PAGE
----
By Franklin James
“Listen, Heavens, I have something to tell you; Attention, Earth, I have got a mouth full of words.” (Deuteronomy 32:1)
Writing about this week’s Torah portion, Haazinu (Deuteronomy 32:1-52), I am reminded that even in a COVID-19 pandemic, with fires and storms raging, life still goes on.
We can still sing a song despite all that is happening around us.
Songs allow our voices to be heard—they empower us spiritually, emancipate us to be our true, authentic selves—remove the veneer.
To the Creator, a song is a welcoming sound, whether you are a good singer or not, once your voice starts to project your heart.
Singing together (which, sadly, we are not doing during this time of pandemic) also encourages us and teaches us obedience in the roles we play. When singing in a group setting, understanding our range, (soprano, alto, tenor, or bass) is essential, and as a result, we all lift our voices in harmony.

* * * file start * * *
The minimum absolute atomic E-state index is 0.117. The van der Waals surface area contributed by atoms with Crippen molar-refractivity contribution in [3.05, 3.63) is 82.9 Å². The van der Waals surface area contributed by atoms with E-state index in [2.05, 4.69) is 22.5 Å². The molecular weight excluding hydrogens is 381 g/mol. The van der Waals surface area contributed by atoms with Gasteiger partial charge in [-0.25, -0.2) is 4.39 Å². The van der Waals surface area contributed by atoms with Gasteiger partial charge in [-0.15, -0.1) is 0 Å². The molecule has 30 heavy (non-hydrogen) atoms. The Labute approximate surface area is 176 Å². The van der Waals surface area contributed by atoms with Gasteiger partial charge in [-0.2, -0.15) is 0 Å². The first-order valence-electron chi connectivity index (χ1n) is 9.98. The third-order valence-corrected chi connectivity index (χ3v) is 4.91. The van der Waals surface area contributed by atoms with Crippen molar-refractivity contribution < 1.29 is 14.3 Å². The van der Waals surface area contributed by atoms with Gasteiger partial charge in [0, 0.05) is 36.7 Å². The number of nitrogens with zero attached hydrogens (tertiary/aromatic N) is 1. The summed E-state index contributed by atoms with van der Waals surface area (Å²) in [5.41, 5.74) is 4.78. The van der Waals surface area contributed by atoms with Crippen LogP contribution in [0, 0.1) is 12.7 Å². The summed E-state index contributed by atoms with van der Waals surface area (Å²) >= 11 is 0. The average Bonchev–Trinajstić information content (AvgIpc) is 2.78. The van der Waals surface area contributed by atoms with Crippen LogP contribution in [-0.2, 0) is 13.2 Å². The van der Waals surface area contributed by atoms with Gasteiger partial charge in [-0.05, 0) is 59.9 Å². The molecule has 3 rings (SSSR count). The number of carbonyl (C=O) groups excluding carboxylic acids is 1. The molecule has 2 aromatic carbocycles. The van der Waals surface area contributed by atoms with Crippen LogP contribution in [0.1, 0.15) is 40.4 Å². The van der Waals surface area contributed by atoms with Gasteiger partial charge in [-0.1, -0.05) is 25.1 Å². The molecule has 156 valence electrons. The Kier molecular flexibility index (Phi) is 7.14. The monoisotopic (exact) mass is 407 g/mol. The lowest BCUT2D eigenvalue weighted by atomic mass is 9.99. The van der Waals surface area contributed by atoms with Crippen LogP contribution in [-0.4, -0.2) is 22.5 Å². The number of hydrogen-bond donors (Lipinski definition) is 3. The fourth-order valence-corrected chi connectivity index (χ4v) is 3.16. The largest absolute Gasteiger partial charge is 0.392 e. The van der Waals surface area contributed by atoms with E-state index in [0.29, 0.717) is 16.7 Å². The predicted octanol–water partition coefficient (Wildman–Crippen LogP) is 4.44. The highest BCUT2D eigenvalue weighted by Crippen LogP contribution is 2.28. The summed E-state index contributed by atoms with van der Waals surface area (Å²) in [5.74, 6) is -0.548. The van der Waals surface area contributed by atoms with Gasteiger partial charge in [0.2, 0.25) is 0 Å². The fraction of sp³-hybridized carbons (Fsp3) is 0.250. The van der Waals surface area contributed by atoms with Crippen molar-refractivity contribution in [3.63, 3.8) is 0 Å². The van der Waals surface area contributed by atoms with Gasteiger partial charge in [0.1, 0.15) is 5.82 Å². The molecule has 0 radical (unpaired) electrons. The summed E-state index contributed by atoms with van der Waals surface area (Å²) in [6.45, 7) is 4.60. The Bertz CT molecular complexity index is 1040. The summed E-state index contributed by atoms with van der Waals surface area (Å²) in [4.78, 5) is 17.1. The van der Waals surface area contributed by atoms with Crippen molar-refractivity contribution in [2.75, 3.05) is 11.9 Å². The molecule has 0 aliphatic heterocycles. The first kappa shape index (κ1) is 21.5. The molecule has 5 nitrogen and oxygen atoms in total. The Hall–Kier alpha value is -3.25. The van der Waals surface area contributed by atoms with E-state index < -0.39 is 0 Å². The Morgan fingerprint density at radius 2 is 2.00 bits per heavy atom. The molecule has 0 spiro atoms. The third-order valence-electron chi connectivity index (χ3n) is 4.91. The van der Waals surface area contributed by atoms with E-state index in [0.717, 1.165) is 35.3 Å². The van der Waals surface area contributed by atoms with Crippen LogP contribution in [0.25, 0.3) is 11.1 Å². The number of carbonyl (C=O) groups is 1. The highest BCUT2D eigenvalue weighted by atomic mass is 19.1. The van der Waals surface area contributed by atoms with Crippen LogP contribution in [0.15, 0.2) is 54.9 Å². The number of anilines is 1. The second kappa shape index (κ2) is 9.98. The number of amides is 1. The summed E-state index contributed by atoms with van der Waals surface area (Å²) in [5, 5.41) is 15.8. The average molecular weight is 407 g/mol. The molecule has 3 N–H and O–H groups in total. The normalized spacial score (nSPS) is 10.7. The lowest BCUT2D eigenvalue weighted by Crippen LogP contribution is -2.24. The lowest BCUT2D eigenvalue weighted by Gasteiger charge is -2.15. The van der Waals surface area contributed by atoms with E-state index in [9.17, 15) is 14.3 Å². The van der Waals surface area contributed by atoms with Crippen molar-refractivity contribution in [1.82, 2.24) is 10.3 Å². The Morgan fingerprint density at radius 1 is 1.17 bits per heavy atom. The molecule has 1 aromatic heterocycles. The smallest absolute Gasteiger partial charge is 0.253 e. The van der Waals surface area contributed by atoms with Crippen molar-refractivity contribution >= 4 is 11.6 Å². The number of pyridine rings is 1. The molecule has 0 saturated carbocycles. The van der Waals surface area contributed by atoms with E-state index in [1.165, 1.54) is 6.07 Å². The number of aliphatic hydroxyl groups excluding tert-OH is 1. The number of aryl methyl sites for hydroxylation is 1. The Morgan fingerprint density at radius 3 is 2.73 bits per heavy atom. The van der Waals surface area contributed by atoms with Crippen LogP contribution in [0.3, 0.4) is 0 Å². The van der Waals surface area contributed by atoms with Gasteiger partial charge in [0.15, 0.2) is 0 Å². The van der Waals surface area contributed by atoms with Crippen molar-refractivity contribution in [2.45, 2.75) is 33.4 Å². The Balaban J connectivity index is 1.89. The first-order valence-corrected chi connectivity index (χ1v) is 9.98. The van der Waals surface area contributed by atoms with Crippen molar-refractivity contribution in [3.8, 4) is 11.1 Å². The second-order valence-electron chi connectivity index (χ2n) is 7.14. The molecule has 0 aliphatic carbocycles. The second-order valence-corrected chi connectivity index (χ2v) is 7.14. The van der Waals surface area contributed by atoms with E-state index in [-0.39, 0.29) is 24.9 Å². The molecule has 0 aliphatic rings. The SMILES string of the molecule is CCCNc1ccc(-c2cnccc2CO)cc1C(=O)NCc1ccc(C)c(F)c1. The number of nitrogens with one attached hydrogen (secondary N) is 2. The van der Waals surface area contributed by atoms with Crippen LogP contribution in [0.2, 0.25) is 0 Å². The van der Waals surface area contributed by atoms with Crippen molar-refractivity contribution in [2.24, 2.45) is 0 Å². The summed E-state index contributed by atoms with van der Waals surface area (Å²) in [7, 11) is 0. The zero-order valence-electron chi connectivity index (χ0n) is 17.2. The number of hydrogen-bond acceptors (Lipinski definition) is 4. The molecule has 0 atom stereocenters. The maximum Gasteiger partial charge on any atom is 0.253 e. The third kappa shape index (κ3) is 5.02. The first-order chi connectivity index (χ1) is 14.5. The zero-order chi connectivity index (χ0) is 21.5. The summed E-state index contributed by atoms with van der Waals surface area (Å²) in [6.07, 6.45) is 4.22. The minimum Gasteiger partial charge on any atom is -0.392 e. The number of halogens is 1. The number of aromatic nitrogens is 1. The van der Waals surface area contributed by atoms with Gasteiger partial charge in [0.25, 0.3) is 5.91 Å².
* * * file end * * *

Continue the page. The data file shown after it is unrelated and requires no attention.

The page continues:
Haazinu is an example of both listening and hearing. We are now in a time when we are called to listen, especially to the advice and warnings offered by experts in various fields. Consumed as we are with so much happening all at once, we must listen to public health officials, to firefighting experts in the west, and to hurricane experts in the southeast. All have our best interests at heart.
Remember that by ourselves we may possess strengths and talents of our own, but we can feel more power when we come together collectively onto the same page.
As we come together as a community, regardless of our faith or ethnicity, we are reminded that we all can sing the same song of joy, peace, blessing, and happiness in the New Year. May the songs we sing be a sweet sound to God’s ear.
In the coming week, I encourage you think of a favorite song or songs that remind you of joy and peace and humanity, and carry it in your heart and on your lips.